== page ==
Calculations to determine all runoff for Taco Bell are based on the “rational formula”-a formula developed from empirical data around 1889, which provides a simple calculation for determining peak runoff at a selected point for small drainage basins of less than 200 acres. Experience led Eastham & Associates to the conclusion that managing Taco Bell storm water to meet the requirements could best be accomplished using bio-cells and determining the total storage requirements for a storm event with a 1% chance of annual occurrence based on a statistical analysis of historical events, often dubbed a 100-year storm.

Performing the first set of calculations using the spreadsheet for a 1-in. storm would require 1,504 cu ft of storage. Performing the second set of calculations yielded the finding that all post-construction runoff from a 1% storm would require a total of 2,016 cu ft of storage. Cells must be sized to hold water until that water percolates into the soil. This is determined by a geotechnical conclusion of the soil type and its normal percolation rate, where the heavy clay at Taco Bell percolated 0.30 in. per hour. Thus the cell(s) should be designed to store the 1-in. criteria, then be expanded to meet the total additional runoff established by the rational formula, all with a comfortable safety factor in recognition of the, as yet, indefinable allowances for climate change and resiliency.

The bio-cell design requires a shallow pond on top to hold 50% of the capacity needed for the cell if the trial pond depth is chosen to be less than 1 ft. If the depth is 1 ft or more, its capacity must be 70%. This pond serves to temporally hold the runoff should more than one storm arrive before the collected water can be percolated. It also must drain fast enough to prevent creating a vector (mosquito) problem. Water seeking plants (flowers, shrubs or small trees) will be planted in the pond, which most often is wider than the trench and is below the pond. This trench must hold the entire required storage capacity as calculated for the 1-in. storm event plus the additional capacity from the 1% (100-year) storm. It is back-filled with a specified depth of soil media consisting of a mixture of sand, top soil and mulch or river rock to clean the water of contaminants and promote percolation into the soil.

To accommodate handling runoff from storms larger than 1-in., additional storage is added by an aggregate-filled reservoir below the soil media. A thin bed-usually 3-in. thick-of small aggregate such as river rock serves as a choker stone between the media and reservoir. Below all this, the natural soil is scarified to a depth of approximately 12-in. to assist percolation.

Due to the final grading needed to meet Taco Bell’s restaurant requirements and the limited available area for bio-cell construction, it was not possible to handle all storage requirements in a single cell, and three different cells were used instead. Cell #1 was located west of the restaurant building to manage the runoff from its roof and a small drainage area on nearby land. It is rectangular in shape, 18-ft wide and 40-ft long, and it provides treatment for 1,273 cu ft of runoff. It also has a 6-in. pipe underdrain to drain any excess from a much larger storm event that cannot be controlled in the cell. The underdrain pipe directs water to an existing detention pond provided in the original Kinetic Park development from where it eventually is released to Fourpole Creek so that no new water enters the city storm drainage system.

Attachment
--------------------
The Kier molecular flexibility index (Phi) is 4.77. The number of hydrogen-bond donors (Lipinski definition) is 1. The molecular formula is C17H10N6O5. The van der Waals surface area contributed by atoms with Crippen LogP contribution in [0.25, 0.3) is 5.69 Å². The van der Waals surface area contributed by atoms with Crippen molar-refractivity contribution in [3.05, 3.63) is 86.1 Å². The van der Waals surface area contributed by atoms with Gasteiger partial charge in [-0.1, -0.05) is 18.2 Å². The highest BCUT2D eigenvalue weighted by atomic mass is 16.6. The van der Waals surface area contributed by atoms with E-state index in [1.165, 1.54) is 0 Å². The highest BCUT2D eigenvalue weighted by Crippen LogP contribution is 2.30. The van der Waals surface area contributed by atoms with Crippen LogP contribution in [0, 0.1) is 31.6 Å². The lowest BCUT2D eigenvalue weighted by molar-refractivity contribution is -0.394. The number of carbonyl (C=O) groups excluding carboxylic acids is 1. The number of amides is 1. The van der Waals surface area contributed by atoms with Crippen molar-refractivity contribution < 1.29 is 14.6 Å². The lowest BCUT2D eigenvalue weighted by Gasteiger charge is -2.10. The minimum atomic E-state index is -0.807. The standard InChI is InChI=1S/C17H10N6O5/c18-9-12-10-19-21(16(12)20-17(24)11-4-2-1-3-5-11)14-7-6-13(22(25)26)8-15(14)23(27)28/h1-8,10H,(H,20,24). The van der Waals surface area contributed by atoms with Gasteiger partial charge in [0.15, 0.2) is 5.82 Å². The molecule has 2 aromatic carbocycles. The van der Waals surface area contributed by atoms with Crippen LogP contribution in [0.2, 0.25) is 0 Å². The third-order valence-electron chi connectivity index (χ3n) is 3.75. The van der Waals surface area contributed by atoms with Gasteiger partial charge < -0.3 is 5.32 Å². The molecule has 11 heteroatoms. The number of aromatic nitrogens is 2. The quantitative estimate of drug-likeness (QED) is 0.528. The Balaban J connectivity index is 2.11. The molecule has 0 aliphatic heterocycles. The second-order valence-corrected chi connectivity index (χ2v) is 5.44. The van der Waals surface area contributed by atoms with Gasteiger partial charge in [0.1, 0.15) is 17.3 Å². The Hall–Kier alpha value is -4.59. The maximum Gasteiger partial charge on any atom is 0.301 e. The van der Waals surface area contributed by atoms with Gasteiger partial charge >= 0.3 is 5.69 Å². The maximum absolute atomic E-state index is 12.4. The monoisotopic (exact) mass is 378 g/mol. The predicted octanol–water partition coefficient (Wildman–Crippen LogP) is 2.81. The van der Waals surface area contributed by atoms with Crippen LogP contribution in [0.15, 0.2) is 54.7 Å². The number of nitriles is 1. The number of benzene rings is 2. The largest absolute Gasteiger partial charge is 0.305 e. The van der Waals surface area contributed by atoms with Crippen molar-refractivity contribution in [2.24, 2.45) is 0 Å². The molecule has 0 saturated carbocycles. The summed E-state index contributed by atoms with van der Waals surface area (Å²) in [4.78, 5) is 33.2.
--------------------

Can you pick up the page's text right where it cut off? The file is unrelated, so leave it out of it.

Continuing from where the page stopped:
The other two cells are placed in the Kinetic Drive right-of-way with permission through a West Virginia Division of Highways Right-of-way Encroachment Permit. These cells collect runoff from the parking lot and an adjacent drainage area. They could have been considered a single cell, but had to be separated to avoid damages to an existing sanitary sewer manhole. They are shaped to match the right-of-way boundary, with a combined surface area of 654 sq ft, and together provide storage and treatment for 1,060 cu ft. They are sized to treat a 100-year storm. An underdrain is provided should there be any minor overflow due to intense storms. It would flow into Kinetic Drive’s storm drains, which discharge into Fourpole Creek. This arrangement as designed will handle a total storage of 2,333 cu ft. 

Engineers determined bio-cells were the best method to manage  Taco Bell's storm water.
Engineers determined bio-cells were the best method to manage Taco Bell's storm water.

A Work in Progress

The final appearance of each of these cells will be an appealing flower garden. Careful construction along with minimal maintenance of the cells and their respective drainage areas will be required to provide and preserve their integrity. Huntington approved the plan and issued a Stormwater Management Plan Permit Sept. 17, 2018. Using this combination of products and procedures for the Taco Bell project permitted the entire site to incorporate low impact development practices, free of the need for major site obstructions or revisions and leaving the completed site well appointed while meeting all of Huntington’s goals and objectives, plus recognizing the potential for increased needs due the climate change and resiliency considerations. Construction was initiated in September 2018 and is nearing completion.

About the author

Lester Tinkham is senior project engineer for Eastham & Associates. Tinkham can be reached at [email protected]